Observers of life
I have been reading histories of childhood written by various authors. Some have been autobiographical; others have been sociological accounts of bygone ages; some were accounts by adults who were evacuated out of the major cities during the War as children.
The personal histories in particular held my interest and I was especially fascinated by the prospect of the child being the observer in their own life. It is a theme I wish to develop during this article.
Last week I had dinner with some friends and during our conversation I stated that despite my life being hectic and challenging, the life that I lived inside my head was as peaceful and still as ever. This was clearly a puzzle for them. I explained that there was a quiet world within my head that allowed me to become an observer on other people’s lives or it gave me the space to consider my own options.
Contemplation comes from the Latin root templum (from Greek temnein: to cut or divide), and means to separate something from its environment, and to enclose it in a sector.
Strategies developed during childhood
I am sure that I developed this skill during my childhood years when as an only child, there were times when I didn’t want to speak to imagined friends. I just wanted to think to them. Piaget spoke of the egocentric child who is initially limited to understanding the world only from their own perspective. He also wrote about how children ‘look on’ during the play of other, older children.
There will be a percentage of children who have retained the ability to watch the world as it and its inhabitants go about their business without getting involved themselves. Some children are too busy just being alive and active to focus on other aspects of their childhood.
‘I’ve learned many things from my four daughters, but one of the most important – and probably the one I pay the least amount of attention to – is slowing down and looking at the world through their eyes. They don’t pointedly teach us parents something as obvious as that. When children observe the world around them, they are only doing what comes naturally to them. They notice the tiniest, sometimes most insignificant things that we wouldn’t see if it weren’t for them pointing things out to us.’ George Ayres in Children Today makes apt comments about his four children and how much they can teach the busy, frantic adults.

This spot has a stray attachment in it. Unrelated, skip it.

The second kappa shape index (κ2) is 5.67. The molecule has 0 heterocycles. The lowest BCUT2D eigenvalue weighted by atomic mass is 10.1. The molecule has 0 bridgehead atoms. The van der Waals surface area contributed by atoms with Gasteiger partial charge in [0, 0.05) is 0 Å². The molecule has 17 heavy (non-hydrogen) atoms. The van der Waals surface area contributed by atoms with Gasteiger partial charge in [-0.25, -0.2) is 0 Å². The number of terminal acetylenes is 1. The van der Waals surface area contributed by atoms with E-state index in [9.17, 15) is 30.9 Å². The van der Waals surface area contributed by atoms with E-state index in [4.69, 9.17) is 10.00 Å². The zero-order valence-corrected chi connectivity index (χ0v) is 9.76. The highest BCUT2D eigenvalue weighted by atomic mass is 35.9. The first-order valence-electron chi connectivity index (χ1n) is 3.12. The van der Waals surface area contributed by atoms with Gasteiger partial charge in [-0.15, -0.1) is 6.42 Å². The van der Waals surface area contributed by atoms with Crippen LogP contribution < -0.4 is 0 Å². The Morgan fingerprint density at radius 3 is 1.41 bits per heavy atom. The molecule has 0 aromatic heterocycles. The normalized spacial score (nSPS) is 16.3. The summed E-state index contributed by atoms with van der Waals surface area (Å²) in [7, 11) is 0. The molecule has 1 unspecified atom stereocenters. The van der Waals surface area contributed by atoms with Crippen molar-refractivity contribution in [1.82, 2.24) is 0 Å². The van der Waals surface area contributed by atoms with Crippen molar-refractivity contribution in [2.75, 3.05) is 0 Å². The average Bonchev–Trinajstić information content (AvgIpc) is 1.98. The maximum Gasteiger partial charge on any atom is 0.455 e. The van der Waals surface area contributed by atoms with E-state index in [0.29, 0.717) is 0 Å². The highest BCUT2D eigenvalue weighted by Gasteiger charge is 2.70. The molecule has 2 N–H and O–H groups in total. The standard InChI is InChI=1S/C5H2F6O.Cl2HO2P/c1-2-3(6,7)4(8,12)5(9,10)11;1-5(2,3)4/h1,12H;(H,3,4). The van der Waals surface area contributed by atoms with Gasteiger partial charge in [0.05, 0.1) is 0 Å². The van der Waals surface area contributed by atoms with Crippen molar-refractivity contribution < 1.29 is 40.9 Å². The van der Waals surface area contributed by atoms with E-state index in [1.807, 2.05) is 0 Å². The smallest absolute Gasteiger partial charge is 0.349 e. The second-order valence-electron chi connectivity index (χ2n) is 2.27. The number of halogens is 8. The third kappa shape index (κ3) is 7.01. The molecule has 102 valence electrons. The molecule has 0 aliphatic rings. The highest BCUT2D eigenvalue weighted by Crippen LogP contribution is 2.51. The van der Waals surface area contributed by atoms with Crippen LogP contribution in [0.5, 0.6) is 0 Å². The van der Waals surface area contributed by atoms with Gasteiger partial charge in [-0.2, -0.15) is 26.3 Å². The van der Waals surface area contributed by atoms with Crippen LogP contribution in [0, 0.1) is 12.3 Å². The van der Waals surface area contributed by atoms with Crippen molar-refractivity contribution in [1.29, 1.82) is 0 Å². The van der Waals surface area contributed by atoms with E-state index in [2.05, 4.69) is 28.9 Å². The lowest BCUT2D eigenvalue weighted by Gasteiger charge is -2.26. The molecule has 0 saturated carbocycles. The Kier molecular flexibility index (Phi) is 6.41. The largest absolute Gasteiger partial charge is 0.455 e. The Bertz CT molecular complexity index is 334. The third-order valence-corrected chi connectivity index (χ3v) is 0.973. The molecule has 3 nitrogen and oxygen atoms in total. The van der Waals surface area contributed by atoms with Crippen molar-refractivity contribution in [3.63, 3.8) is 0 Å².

When one of our dogs, a Clumber spaniel, was a puppy, she was diagnosed with a serious heart condition which caused her to undergo an operation before she was twelve weeks old and from which she was not expected to survive. She made a remarkable recovery from the surgery, but had so many medical conditions that her life consisted of numerous visits to the vet and several stays in hospital. Despite all of this, she remained a very stoical and placid creature up to her death almost ten years later.
In the mornings when she was still very small, Briar would wander outside, perform her bodily functions and then just sit and watch the day unfold. She watched the garden birds fly very close to her; she looked into the sky if she heard a plane or saw a hot air balloon. It seemed to me that she wanted to take it all in. In a lot of ways she reminded me of those children who become observers, not necessarily through life-threatening conditions but because their nature allows them this stillness.
When I was a child, we lived in rural Cumbria. I have walked on the fells since I was two years old. I remember watching lambs in the field at the back of our house running along the walls and jumping over each other. I saw the outline of a fox at dusk before it began to look for food for itself and its family. I noted the changing seasons, each one more dramatic than the last. I recall the squeaky sound of snow under foot. I can still smell the cows standing waiting to be milked. I was often allowed to ride on the back of a quiet animal whilst it was being milked. It was such a warm, safe place to be despite the very bony backbone. I was happy to spend time watching from my bedroom window as the world passed by.
My father was the story teller in our family. He would make up tales about two badgers, Bill and Myrtle, each night. The stories were very simple. They were a shared event between the two of us, each one contributing something to the tale as it wound its way towards a satisfactory conclusion. Because I had been able to watch badgers in their habitat, I understood their behaviour and expected the stories to be realistic and fairly uneventful. They still held my attention so something must have worked.
Ways and means
Children do not observe merely to copy or model the behaviour of those around them although that must be an essential contributory factor to growing up with attitudes and expectations of themselves in their world. They need to see the ‘fit’ of things – how adults communicate and interact; how cooking something for too long makes it smell and taste bad; what Mum does when the other children walk into the house wearing muddy shoes. All of this is natural behaviour, developing cognitive skills and forming concepts.
The story of Matilda by Roald Dahl, the very clever child born to very stupid parents demonstrates in part what I am trying to say. Matilda had no role models as such. She certainly couldn’t have aspired to be like either of her parents. She developed in spite of them. The child observes the world from the quiet place within, draws their own conclusions about how to behave, how to work through problems and who to trust.
I am so grateful that I have retained some of my strategies from childhood. I could not manage without my peaceful small self which helps me ride out the crashing waves of adult life until they become calm and still once more.